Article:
Adriene Duncan

Connecting through the post

Lessons from the Air Force are beneficial for Adriene Duncan.

November 11, 2020

While her six brothers and older sister all served in the military, Adriene Duncan always said she wouldn’t don a uniform.

That changed when she was 22.

Duncan joined the U.S. Air Force in February 1992. When listing her choices for areas of service, Duncan wanted to be placed in the administration field. But she had heard first choices were rarely granted, so she selected postal as her top choice and listed administrator as her third.

“They ended up giving me postal, which is the last thing I wanted because I didn’t want to travel overseas,” says Duncan, relationship manager for $819 million asset 1st Advantage Federal Credit Union in Yorktown, Va. “But it ended up being very beneficial for me.”

During her nearly nine years in the Air Force, Duncan was stationed in Japan, Korea, and England.

She started off as a postal worker and then worked in the claims and directory departments. She ended her Air Force career as the custodian of postal effects while stationed at RAF Mildenhall in England, a position that helped her when she decided to join the financial services industry after finishing her military service in August 2000.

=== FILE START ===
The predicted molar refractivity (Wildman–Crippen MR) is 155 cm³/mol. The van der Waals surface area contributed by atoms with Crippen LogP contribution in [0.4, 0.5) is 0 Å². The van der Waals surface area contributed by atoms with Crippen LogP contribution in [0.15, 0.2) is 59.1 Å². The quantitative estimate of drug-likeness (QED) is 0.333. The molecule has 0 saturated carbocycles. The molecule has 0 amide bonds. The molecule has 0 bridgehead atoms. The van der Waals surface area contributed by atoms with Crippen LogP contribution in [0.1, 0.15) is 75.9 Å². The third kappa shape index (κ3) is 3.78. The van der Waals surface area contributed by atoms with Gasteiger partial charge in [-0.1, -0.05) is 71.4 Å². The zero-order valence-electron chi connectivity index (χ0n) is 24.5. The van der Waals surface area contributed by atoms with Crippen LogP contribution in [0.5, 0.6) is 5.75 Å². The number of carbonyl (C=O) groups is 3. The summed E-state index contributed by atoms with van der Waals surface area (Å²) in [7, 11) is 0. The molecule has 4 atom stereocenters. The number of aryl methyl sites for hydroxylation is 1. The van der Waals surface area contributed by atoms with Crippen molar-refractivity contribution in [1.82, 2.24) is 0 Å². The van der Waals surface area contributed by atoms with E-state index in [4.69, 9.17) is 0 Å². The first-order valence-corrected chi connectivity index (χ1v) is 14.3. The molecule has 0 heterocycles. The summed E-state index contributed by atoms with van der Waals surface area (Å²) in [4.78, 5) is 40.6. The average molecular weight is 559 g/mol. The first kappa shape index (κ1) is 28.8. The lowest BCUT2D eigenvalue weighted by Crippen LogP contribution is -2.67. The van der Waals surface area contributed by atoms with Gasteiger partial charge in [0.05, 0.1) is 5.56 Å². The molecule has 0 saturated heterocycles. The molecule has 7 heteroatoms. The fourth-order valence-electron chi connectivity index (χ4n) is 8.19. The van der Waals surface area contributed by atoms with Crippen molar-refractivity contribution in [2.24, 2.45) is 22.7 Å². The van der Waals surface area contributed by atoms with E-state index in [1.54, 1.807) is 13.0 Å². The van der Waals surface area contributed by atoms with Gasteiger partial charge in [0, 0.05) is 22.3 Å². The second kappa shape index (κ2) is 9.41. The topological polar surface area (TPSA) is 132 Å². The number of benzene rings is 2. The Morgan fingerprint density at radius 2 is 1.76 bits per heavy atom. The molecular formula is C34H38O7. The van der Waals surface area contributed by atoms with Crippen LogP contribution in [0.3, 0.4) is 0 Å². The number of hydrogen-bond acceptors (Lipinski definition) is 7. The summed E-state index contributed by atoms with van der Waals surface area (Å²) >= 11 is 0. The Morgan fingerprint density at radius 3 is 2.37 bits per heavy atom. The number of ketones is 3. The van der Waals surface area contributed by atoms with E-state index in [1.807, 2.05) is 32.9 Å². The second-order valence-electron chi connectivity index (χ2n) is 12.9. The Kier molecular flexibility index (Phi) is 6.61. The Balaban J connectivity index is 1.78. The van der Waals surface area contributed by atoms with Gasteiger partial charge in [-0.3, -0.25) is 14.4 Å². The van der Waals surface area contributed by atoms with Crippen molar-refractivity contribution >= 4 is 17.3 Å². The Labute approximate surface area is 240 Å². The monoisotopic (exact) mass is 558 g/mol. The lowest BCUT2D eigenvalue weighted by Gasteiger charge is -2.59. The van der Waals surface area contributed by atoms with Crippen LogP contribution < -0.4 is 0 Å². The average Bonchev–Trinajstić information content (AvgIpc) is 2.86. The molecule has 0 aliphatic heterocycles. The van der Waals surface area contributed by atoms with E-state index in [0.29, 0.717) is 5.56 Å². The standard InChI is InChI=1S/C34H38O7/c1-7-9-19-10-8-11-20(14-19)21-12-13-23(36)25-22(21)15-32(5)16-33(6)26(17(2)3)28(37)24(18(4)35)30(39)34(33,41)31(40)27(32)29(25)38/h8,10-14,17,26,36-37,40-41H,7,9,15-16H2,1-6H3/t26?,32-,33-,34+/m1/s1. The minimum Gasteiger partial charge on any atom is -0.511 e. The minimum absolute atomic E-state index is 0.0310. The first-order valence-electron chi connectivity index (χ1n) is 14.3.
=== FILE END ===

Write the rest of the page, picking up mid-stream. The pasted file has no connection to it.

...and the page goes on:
As custodian of postal effects, Duncan made bank deposits and ordered and issued cash, stamps, and money orders. She was also responsible for auditing and supervising the teller line.

“The Post Office, funnily enough, is set up sort of like a credit union,” says Duncan, who achieved the rank of E-5 staff sergeant.

Serving in the Air Force and working in the Post Office not only taught Duncan how to “work smarter, not harder,” but also the importance of morale, camaraderie, and teamwork. The postal team was a small squadron, so Duncan would often meet up with people she worked with when traveling to other bases for assignments.


She took the lessons of teamwork, family, and motivation that she learned in the military and put them into action at 1st Advantage Federal.

“We’re a family,” she says. “When new people come, I say, 'You are not allowed to take off your shoes because we do not know you yet. But once you get to be family, then you are able to take your shoes off.' We’re all able to let our hair down.”

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